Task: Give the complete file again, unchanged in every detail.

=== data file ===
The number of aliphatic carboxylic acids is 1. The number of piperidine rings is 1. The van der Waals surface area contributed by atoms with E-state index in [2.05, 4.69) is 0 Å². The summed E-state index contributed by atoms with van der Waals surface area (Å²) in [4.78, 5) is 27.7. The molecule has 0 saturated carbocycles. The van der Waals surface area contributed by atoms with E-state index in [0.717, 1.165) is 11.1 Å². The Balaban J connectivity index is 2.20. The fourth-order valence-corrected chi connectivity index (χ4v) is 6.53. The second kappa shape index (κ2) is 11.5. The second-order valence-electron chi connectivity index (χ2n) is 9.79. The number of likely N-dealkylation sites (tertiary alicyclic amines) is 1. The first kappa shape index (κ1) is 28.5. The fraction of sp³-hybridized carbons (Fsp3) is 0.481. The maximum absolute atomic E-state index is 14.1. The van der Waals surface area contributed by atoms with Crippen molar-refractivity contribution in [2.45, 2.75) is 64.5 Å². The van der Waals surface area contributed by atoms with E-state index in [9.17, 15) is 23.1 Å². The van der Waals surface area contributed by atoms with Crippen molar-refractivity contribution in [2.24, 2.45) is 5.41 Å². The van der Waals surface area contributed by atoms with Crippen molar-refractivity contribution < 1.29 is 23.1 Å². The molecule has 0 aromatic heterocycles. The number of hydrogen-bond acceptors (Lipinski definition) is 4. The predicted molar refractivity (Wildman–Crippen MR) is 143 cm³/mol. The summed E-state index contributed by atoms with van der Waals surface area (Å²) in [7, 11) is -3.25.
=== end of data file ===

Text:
The number of aliphatic carboxylic acids is 1. The number of piperidine rings is 1. The van der Waals surface area contributed by atoms with E-state index in [2.05, 4.69) is 0 Å². The summed E-state index contributed by atoms with van der Waals surface area (Å²) in [4.78, 5) is 27.7. The molecule has 0 saturated carbocycles. The van der Waals surface area contributed by atoms with E-state index in [0.717, 1.165) is 11.1 Å². The Balaban J connectivity index is 2.20. The fourth-order valence-corrected chi connectivity index (χ4v) is 6.53. The second kappa shape index (κ2) is 11.5. The second-order valence-electron chi connectivity index (χ2n) is 9.79. The number of likely N-dealkylation sites (tertiary alicyclic amines) is 1. The first kappa shape index (κ1) is 28.5. The fraction of sp³-hybridized carbons (Fsp3) is 0.481. The maximum absolute atomic E-state index is 14.1. The van der Waals surface area contributed by atoms with Crippen molar-refractivity contribution in [2.45, 2.75) is 64.5 Å². The van der Waals surface area contributed by atoms with E-state index in [9.17, 15) is 23.1 Å². The van der Waals surface area contributed by atoms with Crippen molar-refractivity contribution in [2.24, 2.45) is 5.41 Å². The van der Waals surface area contributed by atoms with Crippen molar-refractivity contribution < 1.29 is 23.1 Å². The molecule has 0 aromatic heterocycles. The number of hydrogen-bond acceptors (Lipinski definition) is 4. The predicted molar refractivity (Wildman–Crippen MR) is 143 cm³/mol. The summed E-state index contributed by atoms with van der Waals surface area (Å²) in [7, 11) is -3.25.